Neuroscience Reveals 4 Secrets That Will Make You Genuinely Happy

Is there a secret to happiness? Yes, but the secret won’t be a secret for long.

First of all, we need to understand that yes we want to be happy, but it’s the brain who we should be trying to please. This is where neuroscientists come in- they study and work with that special grey blob called the brain, and they’re notoriously good at it.

Secondly, the things that we often believe will make us happy are pretty inaccurate.

The brain is a natural pattern-recognition machine, looking for what works and what doesn’t, generalizing experience, making predictions and registering feedback.

But sometimes it makes a wrong turn, we develop bad habits and we don’t even know what street happy is on anymore. The good news is we actually have a lot of control over our happiness — if we can get past that vague word and think about the concrete actions to take to get there. Studies show 40% of our happiness is within our control.

So how can we add some happiness to our lives?

Alex Korb is a postdoctoral researcher in neuroscience at UCLA and author of The Upward Spiral, and he has some ideas to help us get our brains where they should be.

1 Start Challenging Unhelpful Thoughts

What does that mean? Well, when you start to have negative thoughts that don’t benefit you very much, shut them out. Sure they may be true, but are they helpful? “We are going to die one day.” “My shoe is broken.” “Cancer exists.” Is an excessive amount of time thinking about these things helpful if happiness is your goal?

We think happiness is about money or love or success but the truth is your happiness is most determined by the thoughts in your head because that’s what has your attention the vast majority of the time. Now you can’t control what thoughts pop up but you can decide what is helpful and choose not to give the unhelpful thoughts any more attention than they deserve.

The Upward Spiral says, “But your thoughts are just thoughts—the whisperings of your limbic system and your striatum. Thoughts are something you have, but they are not who you are. You are not your limbic system. You are not your striatum. Identifying, acknowledging, and reframing unhelpful thoughts will be something we’ll revisit throughout this book. Taking these small steps helps the prefrontal cortex get a runaway limbic system back under control.”

2 Listen To Music That Makes You Feel Good

Sounds ridiculously simple, but it works. Especially if you listen to music from a certain time in your life when you can remember being happy. Were you happiest in college? Play the music you loved then and it can transport you to that happier place and boost your mood.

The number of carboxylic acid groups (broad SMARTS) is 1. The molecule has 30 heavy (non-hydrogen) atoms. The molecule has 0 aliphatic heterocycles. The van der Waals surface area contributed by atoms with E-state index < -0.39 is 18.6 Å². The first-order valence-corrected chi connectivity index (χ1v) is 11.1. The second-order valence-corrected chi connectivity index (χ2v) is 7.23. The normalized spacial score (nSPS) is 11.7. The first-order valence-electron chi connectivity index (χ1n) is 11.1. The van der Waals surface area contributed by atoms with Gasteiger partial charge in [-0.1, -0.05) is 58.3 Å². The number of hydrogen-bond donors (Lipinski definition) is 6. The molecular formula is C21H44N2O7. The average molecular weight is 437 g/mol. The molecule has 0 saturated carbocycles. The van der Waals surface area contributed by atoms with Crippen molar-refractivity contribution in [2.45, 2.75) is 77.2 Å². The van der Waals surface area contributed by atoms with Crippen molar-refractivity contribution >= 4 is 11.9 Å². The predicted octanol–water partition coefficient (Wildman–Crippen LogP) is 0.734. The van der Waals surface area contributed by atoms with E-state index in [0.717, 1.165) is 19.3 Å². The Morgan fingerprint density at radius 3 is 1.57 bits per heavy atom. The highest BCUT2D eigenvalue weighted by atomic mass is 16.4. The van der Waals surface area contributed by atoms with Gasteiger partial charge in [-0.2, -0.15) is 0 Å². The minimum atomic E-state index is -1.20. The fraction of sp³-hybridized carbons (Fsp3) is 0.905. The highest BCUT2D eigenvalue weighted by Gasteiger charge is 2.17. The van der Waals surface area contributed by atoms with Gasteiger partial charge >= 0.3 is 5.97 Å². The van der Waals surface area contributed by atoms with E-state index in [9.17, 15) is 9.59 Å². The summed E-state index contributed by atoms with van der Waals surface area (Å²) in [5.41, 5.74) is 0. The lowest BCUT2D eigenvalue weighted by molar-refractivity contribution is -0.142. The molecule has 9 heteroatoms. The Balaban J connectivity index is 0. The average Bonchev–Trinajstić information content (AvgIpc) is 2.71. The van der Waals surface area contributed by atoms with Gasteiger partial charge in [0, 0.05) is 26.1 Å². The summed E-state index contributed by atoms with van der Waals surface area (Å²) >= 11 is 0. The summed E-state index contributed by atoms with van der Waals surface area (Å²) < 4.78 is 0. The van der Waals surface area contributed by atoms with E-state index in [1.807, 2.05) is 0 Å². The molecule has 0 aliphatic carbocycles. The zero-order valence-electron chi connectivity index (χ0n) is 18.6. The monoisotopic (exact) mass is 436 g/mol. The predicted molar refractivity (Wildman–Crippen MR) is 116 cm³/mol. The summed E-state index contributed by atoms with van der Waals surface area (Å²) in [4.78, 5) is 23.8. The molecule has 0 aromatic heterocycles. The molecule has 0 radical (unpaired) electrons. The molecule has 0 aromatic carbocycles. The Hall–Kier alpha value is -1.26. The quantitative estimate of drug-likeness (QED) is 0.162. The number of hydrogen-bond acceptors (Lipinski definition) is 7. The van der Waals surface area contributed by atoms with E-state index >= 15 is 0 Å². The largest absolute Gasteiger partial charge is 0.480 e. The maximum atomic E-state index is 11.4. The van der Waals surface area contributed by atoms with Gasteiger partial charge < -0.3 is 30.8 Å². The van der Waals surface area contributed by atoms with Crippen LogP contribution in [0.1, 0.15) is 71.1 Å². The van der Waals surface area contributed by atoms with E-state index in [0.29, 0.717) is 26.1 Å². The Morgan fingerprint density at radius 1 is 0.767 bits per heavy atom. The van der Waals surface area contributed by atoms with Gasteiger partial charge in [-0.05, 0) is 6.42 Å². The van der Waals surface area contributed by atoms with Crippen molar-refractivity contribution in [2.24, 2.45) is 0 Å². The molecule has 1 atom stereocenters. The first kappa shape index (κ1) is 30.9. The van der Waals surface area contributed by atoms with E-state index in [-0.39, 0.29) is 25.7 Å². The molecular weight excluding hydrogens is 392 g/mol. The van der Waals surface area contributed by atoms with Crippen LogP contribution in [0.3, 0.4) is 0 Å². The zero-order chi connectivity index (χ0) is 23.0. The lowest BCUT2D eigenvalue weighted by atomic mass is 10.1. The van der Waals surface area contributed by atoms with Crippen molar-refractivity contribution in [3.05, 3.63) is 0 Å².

The Upward Spiral says, “One of the strong effects of music comes from its ability to remind us of previous environments in which we were listening to that music. That’s really mediated by this one limbic structure called the hippocampus which is really important in a thing called “context dependent memory.” Let’s say college was the happiest time of your life. If you start listening to the music that you were listening to at that time, it can help you feel more connected to that happier time in your life and makes it more present.”

3 Change Your Activities

Or rather, DO MORE ACTIVITIES. We associate depression with lethargy and happiness with energy — accurately. But it’s a two-way street. A feedback loop. If you’re active and doing things, you’re less likely to be bogged down ruminating. And if you’re idle, it can be easy to dwell on the negative.

The Upward Spiral says, “Your actions, whether intentional or unintentional, have consequences for the activity and chemistry of key neural circuits. A fact that you can take advantage of to create an upward spiral. This idea is exploited by one of the most effective treatments for depression: behavioral activation therapy. Behavioral activation focuses on changing unhelpful behaviors that contribute to depression and incorporating more helpful ones. This type of approach has been shown to alter the activity in the emotion regulation, motivation, and habit circuits in the brain—the medial prefrontal cortex, orbitofrontal cortex, and dorsal striatum, respectively.”

4 Get Enough Sleep

Ah yes, it was too good to be true…we almost didn’t mention how your sleep patterns can affect your happiness. Sorry to be a downer, but you have to take control of your health if you want to be happy, and that includes…your sleep.

So how do you improve your sleep? The Upward Spiral has a number of suggestions:

“Get bright sunlight in the middle of the day. At night, try and stay in a dimly lit environment. Having a comfortable place to sleep and having a bedtime ritual so that your brain can prepare to go to sleep are also good. Trying to go to sleep at the same time every night and keeping a gratitude journal can also improve your sleep.”


You are in control of your brain’s happiness. It’s a lot of responsibility, but you can handle it. Yes, certain chemical receptors and foods and medications can have an impact on our happiness, but we can do things to combat those effects.

Alex says if there was one piece of advice to help us with our daily routine of creating more happiness, it would be this:

“I think the simplest way to kick start an upward spiral is to go for a walk outside every morning, and if possible, do it with a friend. The walk engages the exercise system and when you’re walking outside the sunlight you’re exposed to has benefits on the sleep systems and can impact the serotonin system. If you do it everyday, then it starts getting ingrained in the dorsal striatum and becomes a good habit. If you can do it with a friend, that’s even better because you get the social connection.”